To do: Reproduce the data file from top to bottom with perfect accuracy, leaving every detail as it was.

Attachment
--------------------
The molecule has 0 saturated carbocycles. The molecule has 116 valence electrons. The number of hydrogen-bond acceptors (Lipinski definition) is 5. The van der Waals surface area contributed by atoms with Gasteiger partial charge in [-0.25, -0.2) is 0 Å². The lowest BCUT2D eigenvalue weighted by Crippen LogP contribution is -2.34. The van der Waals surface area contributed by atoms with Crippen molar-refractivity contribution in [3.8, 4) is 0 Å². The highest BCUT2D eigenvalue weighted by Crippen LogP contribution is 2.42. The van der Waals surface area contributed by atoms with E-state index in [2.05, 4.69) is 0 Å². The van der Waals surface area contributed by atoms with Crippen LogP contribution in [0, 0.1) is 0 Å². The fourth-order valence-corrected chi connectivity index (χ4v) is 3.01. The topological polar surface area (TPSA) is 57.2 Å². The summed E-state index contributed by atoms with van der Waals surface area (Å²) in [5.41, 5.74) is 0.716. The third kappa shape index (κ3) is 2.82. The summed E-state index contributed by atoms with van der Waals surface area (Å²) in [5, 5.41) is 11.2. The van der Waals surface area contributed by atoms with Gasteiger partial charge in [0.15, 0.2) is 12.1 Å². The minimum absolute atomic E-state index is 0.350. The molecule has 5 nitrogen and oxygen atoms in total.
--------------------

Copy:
The molecule has 0 saturated carbocycles. The molecule has 116 valence electrons. The number of hydrogen-bond acceptors (Lipinski definition) is 5. The van der Waals surface area contributed by atoms with Gasteiger partial charge in [-0.25, -0.2) is 0 Å². The lowest BCUT2D eigenvalue weighted by Crippen LogP contribution is -2.34. The van der Waals surface area contributed by atoms with Crippen molar-refractivity contribution in [3.8, 4) is 0 Å². The highest BCUT2D eigenvalue weighted by Crippen LogP contribution is 2.42. The van der Waals surface area contributed by atoms with E-state index in [2.05, 4.69) is 0 Å². The van der Waals surface area contributed by atoms with Crippen LogP contribution in [0, 0.1) is 0 Å². The fourth-order valence-corrected chi connectivity index (χ4v) is 3.01. The topological polar surface area (TPSA) is 57.2 Å². The summed E-state index contributed by atoms with van der Waals surface area (Å²) in [5.41, 5.74) is 0.716. The third kappa shape index (κ3) is 2.82. The summed E-state index contributed by atoms with van der Waals surface area (Å²) in [5, 5.41) is 11.2. The van der Waals surface area contributed by atoms with Gasteiger partial charge in [0.15, 0.2) is 12.1 Å². The minimum absolute atomic E-state index is 0.350. The molecule has 5 nitrogen and oxygen atoms in total.